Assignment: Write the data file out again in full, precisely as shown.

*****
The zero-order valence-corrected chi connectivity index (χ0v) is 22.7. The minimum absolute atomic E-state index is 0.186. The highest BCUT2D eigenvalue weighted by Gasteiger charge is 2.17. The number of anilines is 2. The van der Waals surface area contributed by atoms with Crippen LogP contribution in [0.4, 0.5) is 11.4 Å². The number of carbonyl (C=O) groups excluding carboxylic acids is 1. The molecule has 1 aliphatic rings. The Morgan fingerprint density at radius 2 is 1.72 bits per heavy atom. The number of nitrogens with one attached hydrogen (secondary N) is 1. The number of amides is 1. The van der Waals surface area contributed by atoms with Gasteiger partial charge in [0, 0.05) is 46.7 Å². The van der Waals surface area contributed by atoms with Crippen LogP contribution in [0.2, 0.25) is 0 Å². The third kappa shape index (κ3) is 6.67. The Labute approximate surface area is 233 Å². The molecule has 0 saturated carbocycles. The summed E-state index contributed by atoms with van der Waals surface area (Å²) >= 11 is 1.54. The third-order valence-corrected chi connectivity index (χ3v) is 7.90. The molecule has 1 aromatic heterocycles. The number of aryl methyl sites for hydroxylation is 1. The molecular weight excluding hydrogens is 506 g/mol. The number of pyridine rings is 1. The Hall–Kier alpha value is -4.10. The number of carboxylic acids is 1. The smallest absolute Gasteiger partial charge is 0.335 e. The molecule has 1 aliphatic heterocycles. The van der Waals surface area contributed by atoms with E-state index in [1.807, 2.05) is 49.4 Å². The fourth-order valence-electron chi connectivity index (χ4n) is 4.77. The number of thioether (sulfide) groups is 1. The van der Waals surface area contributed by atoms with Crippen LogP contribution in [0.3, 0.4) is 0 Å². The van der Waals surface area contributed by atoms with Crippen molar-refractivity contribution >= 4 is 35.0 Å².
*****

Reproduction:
The zero-order valence-corrected chi connectivity index (χ0v) is 22.7. The minimum absolute atomic E-state index is 0.186. The highest BCUT2D eigenvalue weighted by Gasteiger charge is 2.17. The number of anilines is 2. The van der Waals surface area contributed by atoms with Crippen LogP contribution in [0.4, 0.5) is 11.4 Å². The number of carbonyl (C=O) groups excluding carboxylic acids is 1. The molecule has 1 aliphatic rings. The Morgan fingerprint density at radius 2 is 1.72 bits per heavy atom. The number of nitrogens with one attached hydrogen (secondary N) is 1. The number of amides is 1. The van der Waals surface area contributed by atoms with Gasteiger partial charge in [0, 0.05) is 46.7 Å². The van der Waals surface area contributed by atoms with Crippen LogP contribution in [0.2, 0.25) is 0 Å². The third kappa shape index (κ3) is 6.67. The Labute approximate surface area is 233 Å². The molecule has 0 saturated carbocycles. The summed E-state index contributed by atoms with van der Waals surface area (Å²) >= 11 is 1.54. The third-order valence-corrected chi connectivity index (χ3v) is 7.90. The molecule has 1 aromatic heterocycles. The number of aryl methyl sites for hydroxylation is 1. The molecular weight excluding hydrogens is 506 g/mol. The number of pyridine rings is 1. The Hall–Kier alpha value is -4.10. The number of carboxylic acids is 1. The smallest absolute Gasteiger partial charge is 0.335 e. The molecule has 1 aliphatic heterocycles. The van der Waals surface area contributed by atoms with E-state index in [1.807, 2.05) is 49.4 Å². The fourth-order valence-electron chi connectivity index (χ4n) is 4.77. The number of thioether (sulfide) groups is 1. The van der Waals surface area contributed by atoms with Crippen LogP contribution in [0.3, 0.4) is 0 Å². The van der Waals surface area contributed by atoms with Crippen molar-refractivity contribution >= 4 is 35.0 Å².